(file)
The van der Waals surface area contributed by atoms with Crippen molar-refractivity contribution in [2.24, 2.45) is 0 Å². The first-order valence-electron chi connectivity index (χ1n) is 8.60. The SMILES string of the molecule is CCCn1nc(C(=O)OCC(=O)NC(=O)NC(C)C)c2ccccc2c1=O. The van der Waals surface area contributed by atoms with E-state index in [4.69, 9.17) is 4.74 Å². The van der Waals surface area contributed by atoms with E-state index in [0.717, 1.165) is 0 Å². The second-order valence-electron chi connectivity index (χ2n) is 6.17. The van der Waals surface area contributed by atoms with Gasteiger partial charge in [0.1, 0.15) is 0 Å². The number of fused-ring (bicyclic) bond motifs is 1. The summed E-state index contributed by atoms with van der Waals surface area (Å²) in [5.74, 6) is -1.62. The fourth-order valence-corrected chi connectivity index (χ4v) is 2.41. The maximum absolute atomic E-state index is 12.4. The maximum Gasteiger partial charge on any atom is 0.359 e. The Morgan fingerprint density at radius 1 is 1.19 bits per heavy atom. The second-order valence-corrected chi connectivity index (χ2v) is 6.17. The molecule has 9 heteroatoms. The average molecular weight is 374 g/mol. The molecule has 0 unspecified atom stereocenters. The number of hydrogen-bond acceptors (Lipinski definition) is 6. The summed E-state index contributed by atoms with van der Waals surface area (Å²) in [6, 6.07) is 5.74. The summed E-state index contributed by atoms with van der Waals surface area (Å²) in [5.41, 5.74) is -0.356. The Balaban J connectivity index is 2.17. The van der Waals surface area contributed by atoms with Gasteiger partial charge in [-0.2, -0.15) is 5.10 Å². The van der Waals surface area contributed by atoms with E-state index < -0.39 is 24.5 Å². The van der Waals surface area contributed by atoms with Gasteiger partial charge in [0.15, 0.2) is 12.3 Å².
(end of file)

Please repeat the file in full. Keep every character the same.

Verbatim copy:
The van der Waals surface area contributed by atoms with Crippen molar-refractivity contribution in [2.24, 2.45) is 0 Å². The first-order valence-electron chi connectivity index (χ1n) is 8.60. The SMILES string of the molecule is CCCn1nc(C(=O)OCC(=O)NC(=O)NC(C)C)c2ccccc2c1=O. The van der Waals surface area contributed by atoms with E-state index in [4.69, 9.17) is 4.74 Å². The van der Waals surface area contributed by atoms with E-state index in [0.717, 1.165) is 0 Å². The second-order valence-electron chi connectivity index (χ2n) is 6.17. The van der Waals surface area contributed by atoms with Gasteiger partial charge in [0.1, 0.15) is 0 Å². The number of fused-ring (bicyclic) bond motifs is 1. The summed E-state index contributed by atoms with van der Waals surface area (Å²) in [5.74, 6) is -1.62. The fourth-order valence-corrected chi connectivity index (χ4v) is 2.41. The maximum absolute atomic E-state index is 12.4. The maximum Gasteiger partial charge on any atom is 0.359 e. The Morgan fingerprint density at radius 1 is 1.19 bits per heavy atom. The second-order valence-corrected chi connectivity index (χ2v) is 6.17. The molecule has 9 heteroatoms. The average molecular weight is 374 g/mol. The molecule has 0 unspecified atom stereocenters. The number of hydrogen-bond acceptors (Lipinski definition) is 6. The summed E-state index contributed by atoms with van der Waals surface area (Å²) in [6, 6.07) is 5.74. The summed E-state index contributed by atoms with van der Waals surface area (Å²) in [5.41, 5.74) is -0.356. The Balaban J connectivity index is 2.17. The van der Waals surface area contributed by atoms with Gasteiger partial charge in [-0.2, -0.15) is 5.10 Å². The van der Waals surface area contributed by atoms with E-state index < -0.39 is 24.5 Å². The van der Waals surface area contributed by atoms with Gasteiger partial charge in [0.15, 0.2) is 12.3 Å².